TV laws apply to online Week of Inspiration

| Rense Kuipers

No big public events, packed lunches and curious people crowding around speakers afterwards, but six live lectures from an own studio, that can be watched online. The organisation of the Week of Inspiration changed course - which was as inevitable as logical. Peter Timmerman (Studium Generale) looks ahead to next week's programme.

Photo by: eric brinkhorst
Archive: Rob Wijnberg (The Correspondent) at the Week of Inspiration, when it was allowed to have a big crowd present.

It took a while to find the best way to let the stories of the speakers come out as well as possible, says Timmerman. 'It soon became clear that lectures with a large audience would not be possible. With Studium Generale we held several hybrid lectures this autumn, with physical and digital audiences. That's very difficult to make, because which audience are you actually talking to?'

Campus studio

The solution, for both Studium Generale and the Week of Inspiration: a studio in the Amphitheatre. We painted three large wooden panels green, to function as our green screen. We're trying to imitate the setting of the tv show Zomergasten (a one-on-one in-depth interview, ed.) to some extent,' says Timmerman. He knows that also requires a different approach to a lecture. 'You really have to approach it like a TV broadcast, other laws apply. That's why the lectures are relatively short, we change shots in quick succession and we ask the speakers to show a lot of videos.'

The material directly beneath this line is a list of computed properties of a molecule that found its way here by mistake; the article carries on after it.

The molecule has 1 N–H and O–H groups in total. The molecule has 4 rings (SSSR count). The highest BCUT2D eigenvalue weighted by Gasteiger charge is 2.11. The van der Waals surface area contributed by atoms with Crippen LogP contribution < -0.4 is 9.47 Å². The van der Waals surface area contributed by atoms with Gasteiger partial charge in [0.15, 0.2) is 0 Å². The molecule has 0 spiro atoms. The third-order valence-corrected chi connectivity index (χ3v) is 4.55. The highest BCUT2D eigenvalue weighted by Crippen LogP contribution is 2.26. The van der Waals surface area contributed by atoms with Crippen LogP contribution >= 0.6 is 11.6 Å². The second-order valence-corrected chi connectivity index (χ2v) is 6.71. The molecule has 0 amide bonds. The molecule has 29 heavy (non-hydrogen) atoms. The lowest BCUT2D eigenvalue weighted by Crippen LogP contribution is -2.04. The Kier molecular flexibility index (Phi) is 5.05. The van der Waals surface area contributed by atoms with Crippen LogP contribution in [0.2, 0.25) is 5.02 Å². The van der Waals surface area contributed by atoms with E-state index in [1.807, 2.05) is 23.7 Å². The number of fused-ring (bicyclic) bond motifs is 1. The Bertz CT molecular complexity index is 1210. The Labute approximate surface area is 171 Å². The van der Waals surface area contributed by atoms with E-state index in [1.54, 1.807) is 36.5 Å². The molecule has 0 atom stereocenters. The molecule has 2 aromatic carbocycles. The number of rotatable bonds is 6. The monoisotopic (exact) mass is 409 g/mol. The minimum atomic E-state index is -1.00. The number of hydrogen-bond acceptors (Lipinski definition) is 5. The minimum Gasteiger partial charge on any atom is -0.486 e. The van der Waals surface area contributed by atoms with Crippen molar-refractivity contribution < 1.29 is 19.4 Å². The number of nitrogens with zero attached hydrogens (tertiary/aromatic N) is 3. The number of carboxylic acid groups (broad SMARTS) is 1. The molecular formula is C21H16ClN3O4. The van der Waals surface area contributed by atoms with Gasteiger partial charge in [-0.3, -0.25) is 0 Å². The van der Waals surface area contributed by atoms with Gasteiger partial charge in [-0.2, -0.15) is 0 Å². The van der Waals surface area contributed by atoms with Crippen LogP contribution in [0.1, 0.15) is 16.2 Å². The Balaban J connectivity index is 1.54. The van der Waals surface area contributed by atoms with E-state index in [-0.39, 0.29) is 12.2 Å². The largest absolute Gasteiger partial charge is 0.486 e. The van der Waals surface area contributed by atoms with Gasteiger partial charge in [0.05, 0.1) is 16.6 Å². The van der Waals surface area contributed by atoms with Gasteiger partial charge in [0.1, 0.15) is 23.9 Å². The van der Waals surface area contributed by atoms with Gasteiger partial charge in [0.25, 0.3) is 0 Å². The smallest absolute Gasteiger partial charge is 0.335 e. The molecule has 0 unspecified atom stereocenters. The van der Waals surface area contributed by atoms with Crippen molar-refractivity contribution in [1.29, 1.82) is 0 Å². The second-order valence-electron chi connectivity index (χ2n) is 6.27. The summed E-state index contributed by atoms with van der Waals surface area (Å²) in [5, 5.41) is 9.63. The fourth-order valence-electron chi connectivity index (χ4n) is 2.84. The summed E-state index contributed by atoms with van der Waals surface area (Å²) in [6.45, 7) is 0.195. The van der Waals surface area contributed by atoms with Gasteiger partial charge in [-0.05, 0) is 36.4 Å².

Moreover, the broadcasts have to be interactive. 'We have asked study associations to think about questions they would like to ask, so we can include them in the programme. And viewers can ask their questions in the chat, which then go to the moderators,' says Timmerman.

Melting ice caps and sex in the Middle Ages

This sixth edition of the Week of Inspiration has six lectures. Not all of the planned lectures could go on, says Timmerman. 'We had to cancel a lecture about scent. Let's just say this is certainly not the time to blow all kinds of aromas into a room.'

The range that is still on offer is, to put it mildly, broad: from weatherman Peter Kuipers Munneke on polar expeditions and melting ice caps to historian Herman Pleij on sex in the Middle Ages (the only lecture in Dutch, by the way).

'The broad approach is always a conscious choice. Whether you're alpha, beta or gamma, or interested in culture, history, the human body or the exact sciences... The lectures take place in the week of the UT's anniversary. That is why we want to give everyone a suitable present, both inside and outside the UT community. We hope that people outside the UT will also be able to find us.'

Placebo effect

Timmerman himself can hardly suppress his enthusiasm about all the individual lectures. If he has to choose anyway? 'The Leiden professor Andrea Evers about the placebo effect! We had been looking for a speaker on this specific subject for years. Very interesting how our brain, as a little chemical factory, already accepts even the idea of a possible drug as a medication. That a fake pill can make a headache disappear, Evers also says that medical science still has a world to discover.'


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